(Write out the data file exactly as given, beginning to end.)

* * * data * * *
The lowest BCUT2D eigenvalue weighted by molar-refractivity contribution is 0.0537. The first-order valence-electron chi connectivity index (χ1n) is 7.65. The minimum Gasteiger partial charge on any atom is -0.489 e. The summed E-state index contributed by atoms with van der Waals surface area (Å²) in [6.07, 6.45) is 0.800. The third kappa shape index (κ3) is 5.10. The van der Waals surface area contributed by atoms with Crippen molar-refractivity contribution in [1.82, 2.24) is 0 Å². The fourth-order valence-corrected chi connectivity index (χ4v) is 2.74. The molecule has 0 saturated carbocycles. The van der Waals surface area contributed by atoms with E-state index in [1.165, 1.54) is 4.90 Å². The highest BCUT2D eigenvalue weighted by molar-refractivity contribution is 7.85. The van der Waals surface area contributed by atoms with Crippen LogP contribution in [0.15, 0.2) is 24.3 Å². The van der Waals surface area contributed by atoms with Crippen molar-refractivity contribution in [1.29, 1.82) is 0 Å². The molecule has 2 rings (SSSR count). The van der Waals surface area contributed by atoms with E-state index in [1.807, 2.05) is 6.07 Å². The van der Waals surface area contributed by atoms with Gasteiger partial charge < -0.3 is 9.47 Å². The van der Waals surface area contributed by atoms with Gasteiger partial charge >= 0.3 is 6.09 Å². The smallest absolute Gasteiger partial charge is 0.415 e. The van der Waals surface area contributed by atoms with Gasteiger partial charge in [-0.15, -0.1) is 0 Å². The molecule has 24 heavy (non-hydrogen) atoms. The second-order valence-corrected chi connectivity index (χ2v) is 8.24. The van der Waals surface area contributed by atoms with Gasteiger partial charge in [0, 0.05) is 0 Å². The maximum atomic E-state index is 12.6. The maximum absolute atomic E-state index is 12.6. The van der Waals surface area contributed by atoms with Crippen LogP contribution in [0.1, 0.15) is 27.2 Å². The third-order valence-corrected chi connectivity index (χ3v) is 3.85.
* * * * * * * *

The lowest BCUT2D eigenvalue weighted by molar-refractivity contribution is 0.0537. The first-order valence-electron chi connectivity index (χ1n) is 7.65. The minimum Gasteiger partial charge on any atom is -0.489 e. The summed E-state index contributed by atoms with van der Waals surface area (Å²) in [6.07, 6.45) is 0.800. The third kappa shape index (κ3) is 5.10. The van der Waals surface area contributed by atoms with Crippen molar-refractivity contribution in [1.82, 2.24) is 0 Å². The fourth-order valence-corrected chi connectivity index (χ4v) is 2.74. The molecule has 0 saturated carbocycles. The van der Waals surface area contributed by atoms with E-state index in [1.165, 1.54) is 4.90 Å². The highest BCUT2D eigenvalue weighted by molar-refractivity contribution is 7.85. The van der Waals surface area contributed by atoms with Crippen LogP contribution in [0.15, 0.2) is 24.3 Å². The van der Waals surface area contributed by atoms with Crippen molar-refractivity contribution in [1.29, 1.82) is 0 Å². The molecule has 2 rings (SSSR count). The van der Waals surface area contributed by atoms with E-state index in [1.807, 2.05) is 6.07 Å². The van der Waals surface area contributed by atoms with Gasteiger partial charge < -0.3 is 9.47 Å². The van der Waals surface area contributed by atoms with Gasteiger partial charge >= 0.3 is 6.09 Å². The smallest absolute Gasteiger partial charge is 0.415 e. The van der Waals surface area contributed by atoms with Gasteiger partial charge in [-0.15, -0.1) is 0 Å². The molecule has 24 heavy (non-hydrogen) atoms. The second-order valence-corrected chi connectivity index (χ2v) is 8.24. The van der Waals surface area contributed by atoms with Gasteiger partial charge in [0, 0.05) is 0 Å². The maximum atomic E-state index is 12.6. The maximum absolute atomic E-state index is 12.6. The van der Waals surface area contributed by atoms with Crippen LogP contribution in [0.1, 0.15) is 27.2 Å². The third-order valence-corrected chi connectivity index (χ3v) is 3.85.